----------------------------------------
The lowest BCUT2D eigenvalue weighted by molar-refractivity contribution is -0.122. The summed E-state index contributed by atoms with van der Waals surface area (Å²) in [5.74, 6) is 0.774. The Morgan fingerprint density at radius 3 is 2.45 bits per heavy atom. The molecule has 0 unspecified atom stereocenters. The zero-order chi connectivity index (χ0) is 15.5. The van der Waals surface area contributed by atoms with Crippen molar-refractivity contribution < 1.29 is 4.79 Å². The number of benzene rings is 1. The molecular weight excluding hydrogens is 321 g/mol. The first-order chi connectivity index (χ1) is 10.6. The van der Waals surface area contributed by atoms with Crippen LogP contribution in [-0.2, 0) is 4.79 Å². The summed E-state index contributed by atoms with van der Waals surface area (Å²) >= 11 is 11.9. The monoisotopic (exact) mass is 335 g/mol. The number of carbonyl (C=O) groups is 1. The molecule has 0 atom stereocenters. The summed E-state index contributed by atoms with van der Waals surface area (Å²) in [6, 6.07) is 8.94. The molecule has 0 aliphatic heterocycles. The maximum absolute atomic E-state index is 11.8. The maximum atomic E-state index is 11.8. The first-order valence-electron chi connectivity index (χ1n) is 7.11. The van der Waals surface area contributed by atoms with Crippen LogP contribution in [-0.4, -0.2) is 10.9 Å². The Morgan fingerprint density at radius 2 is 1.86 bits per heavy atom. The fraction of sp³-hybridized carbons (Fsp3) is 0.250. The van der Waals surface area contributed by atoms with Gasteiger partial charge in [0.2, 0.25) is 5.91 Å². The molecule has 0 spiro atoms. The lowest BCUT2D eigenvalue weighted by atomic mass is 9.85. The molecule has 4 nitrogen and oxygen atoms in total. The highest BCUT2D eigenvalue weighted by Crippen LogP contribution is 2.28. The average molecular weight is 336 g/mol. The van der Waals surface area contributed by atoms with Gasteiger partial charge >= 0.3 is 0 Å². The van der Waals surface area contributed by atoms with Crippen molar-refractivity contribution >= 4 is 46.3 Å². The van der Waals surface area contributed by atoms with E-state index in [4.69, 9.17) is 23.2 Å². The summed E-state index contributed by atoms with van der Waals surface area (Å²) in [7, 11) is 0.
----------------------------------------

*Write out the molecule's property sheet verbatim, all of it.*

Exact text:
The lowest BCUT2D eigenvalue weighted by molar-refractivity contribution is -0.122. The summed E-state index contributed by atoms with van der Waals surface area (Å²) in [5.74, 6) is 0.774. The Morgan fingerprint density at radius 3 is 2.45 bits per heavy atom. The molecule has 0 unspecified atom stereocenters. The zero-order chi connectivity index (χ0) is 15.5. The van der Waals surface area contributed by atoms with Crippen molar-refractivity contribution < 1.29 is 4.79 Å². The number of benzene rings is 1. The molecular weight excluding hydrogens is 321 g/mol. The first-order chi connectivity index (χ1) is 10.6. The van der Waals surface area contributed by atoms with Crippen LogP contribution in [-0.2, 0) is 4.79 Å². The summed E-state index contributed by atoms with van der Waals surface area (Å²) >= 11 is 11.9. The monoisotopic (exact) mass is 335 g/mol. The number of carbonyl (C=O) groups is 1. The molecule has 0 atom stereocenters. The summed E-state index contributed by atoms with van der Waals surface area (Å²) in [6, 6.07) is 8.94. The molecule has 0 aliphatic heterocycles. The maximum absolute atomic E-state index is 11.8. The maximum atomic E-state index is 11.8. The first-order valence-electron chi connectivity index (χ1n) is 7.11. The van der Waals surface area contributed by atoms with Crippen LogP contribution in [-0.4, -0.2) is 10.9 Å². The Morgan fingerprint density at radius 2 is 1.86 bits per heavy atom. The fraction of sp³-hybridized carbons (Fsp3) is 0.250. The van der Waals surface area contributed by atoms with Gasteiger partial charge in [0.2, 0.25) is 5.91 Å². The molecule has 0 spiro atoms. The lowest BCUT2D eigenvalue weighted by atomic mass is 9.85. The molecule has 4 nitrogen and oxygen atoms in total. The highest BCUT2D eigenvalue weighted by Crippen LogP contribution is 2.28. The average molecular weight is 336 g/mol. The van der Waals surface area contributed by atoms with Gasteiger partial charge >= 0.3 is 0 Å². The van der Waals surface area contributed by atoms with Crippen molar-refractivity contribution >= 4 is 46.3 Å². The van der Waals surface area contributed by atoms with E-state index in [4.69, 9.17) is 23.2 Å². The summed E-state index contributed by atoms with van der Waals surface area (Å²) in [7, 11) is 0.